Last week, there were relatively few US data releases, but Initial Jobless Claims continued to surprise on the positive side, while U of Michigan Consumer Sentiment saw a small decline. This week, the FOMC minutes on Wednesday with guidance on the Fed's balance sheet will be the key event. Aside from the Fed, there will be many key releases in the US with IP, CPI, and the regional business surveys. The market expects an increase of 0.6%mom in IP, 0.3%mom in CPI, and small gains in the surveys. ?In Greece, negative headlines over the new austerity package on Friday caused some reversal of the rally in the first part of the week, and as a result, we were stopped out of our short $/CAD recommendation (for a small potential gain). However, the Greek cabinet agreed on the new austerity measures late on Friday, and parliament appears to be on track for a positive vote. The Eurogroup meeting scheduled this coming week will be important to watch as well, and Greek GDP will give a sense of the cyclical damage caused by austerity.
Heading into the North American open, EU equity indices are trading lower following reports that Eurozone Finance Ministers have dismissed as incomplete a budget presented to them by the Greek party leaders. In addition to that, EU lawmakers have warned Greece of more intensive involvement in the Greek economy to improve tax collection and accelerate the sale of state-owned assets. The Greek Finance Minister Venizelos said that Greece must make a “final, strategic” decision Greek membership in the Eurozone over the next six days as it decides on new austerity and reform measures or faces leaving the single currency. However, according to sources, German finance minister told MPs, Greek reform plans would bring debt to 136% of GDP by 2020, instead of targeted 120%. So it remains to be seen as to whether Greece will be able to meet the looming redemptions in March. Of note, analysts at Fitch said that the ongoing Greece talks stating that the country must secure an agreement to cut its debt burden in the next few days to prevent a “disorderly” default.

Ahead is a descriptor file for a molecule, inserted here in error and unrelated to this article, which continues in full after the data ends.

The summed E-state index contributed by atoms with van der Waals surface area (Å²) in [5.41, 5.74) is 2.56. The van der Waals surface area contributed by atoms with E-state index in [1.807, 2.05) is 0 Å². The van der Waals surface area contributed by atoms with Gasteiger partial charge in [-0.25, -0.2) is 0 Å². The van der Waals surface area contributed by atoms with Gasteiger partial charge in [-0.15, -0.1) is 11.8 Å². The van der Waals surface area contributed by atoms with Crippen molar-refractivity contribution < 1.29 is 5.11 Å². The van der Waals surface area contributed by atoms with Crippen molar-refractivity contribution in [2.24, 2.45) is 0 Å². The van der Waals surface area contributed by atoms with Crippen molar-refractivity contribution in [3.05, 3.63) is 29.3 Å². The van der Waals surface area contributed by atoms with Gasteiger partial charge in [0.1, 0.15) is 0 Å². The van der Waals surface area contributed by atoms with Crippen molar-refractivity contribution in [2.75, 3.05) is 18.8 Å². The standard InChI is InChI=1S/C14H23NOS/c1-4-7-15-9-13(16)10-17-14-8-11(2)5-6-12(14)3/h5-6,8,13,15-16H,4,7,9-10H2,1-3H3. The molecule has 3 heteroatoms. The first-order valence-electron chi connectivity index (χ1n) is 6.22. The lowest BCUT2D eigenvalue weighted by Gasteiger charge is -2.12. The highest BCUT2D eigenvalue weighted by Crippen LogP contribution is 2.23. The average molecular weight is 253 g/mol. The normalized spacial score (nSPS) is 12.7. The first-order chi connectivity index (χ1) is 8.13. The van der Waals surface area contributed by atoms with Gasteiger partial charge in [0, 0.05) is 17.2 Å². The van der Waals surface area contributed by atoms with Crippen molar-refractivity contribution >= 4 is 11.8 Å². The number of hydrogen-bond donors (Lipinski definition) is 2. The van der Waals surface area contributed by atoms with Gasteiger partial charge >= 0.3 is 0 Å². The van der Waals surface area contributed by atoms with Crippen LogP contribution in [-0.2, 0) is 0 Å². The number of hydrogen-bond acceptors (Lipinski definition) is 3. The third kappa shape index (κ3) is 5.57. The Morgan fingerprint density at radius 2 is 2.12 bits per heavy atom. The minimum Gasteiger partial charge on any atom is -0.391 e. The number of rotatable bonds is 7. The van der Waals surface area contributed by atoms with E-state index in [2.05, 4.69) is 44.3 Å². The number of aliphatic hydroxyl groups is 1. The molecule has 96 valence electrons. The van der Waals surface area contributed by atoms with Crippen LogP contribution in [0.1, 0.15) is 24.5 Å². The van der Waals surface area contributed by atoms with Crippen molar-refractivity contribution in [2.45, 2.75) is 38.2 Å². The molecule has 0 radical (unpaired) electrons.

Our bullish premise rests on Greece being fixed.
In contrast with better news from macro data, the negotiations about the next Greek package intensified and this will likely remain the key focus in the upcoming week. On one hand, the present value reduction in a PSI has still not been formally agreed. On the other, the Greek Government still has to commit to more reforms in order for the Troika to agree to a new program. A key deadline for this commitment is on Monday at 11am local time in Athens. Eurogroup President Juncker has talked openly about the possibility of a default on Saturday in the German weekly Der Spiegel. Beyond the ongoing focus on Greece, the week sees a relatively heavy concentration in central bank meetings, including the RBA, ECB, BOE, Poland, Indonesia and a few others. On the data side, the focus is likely on the December IP numbers due in a number of countries, including in some key Eurozone countries (Germany, Italy, France).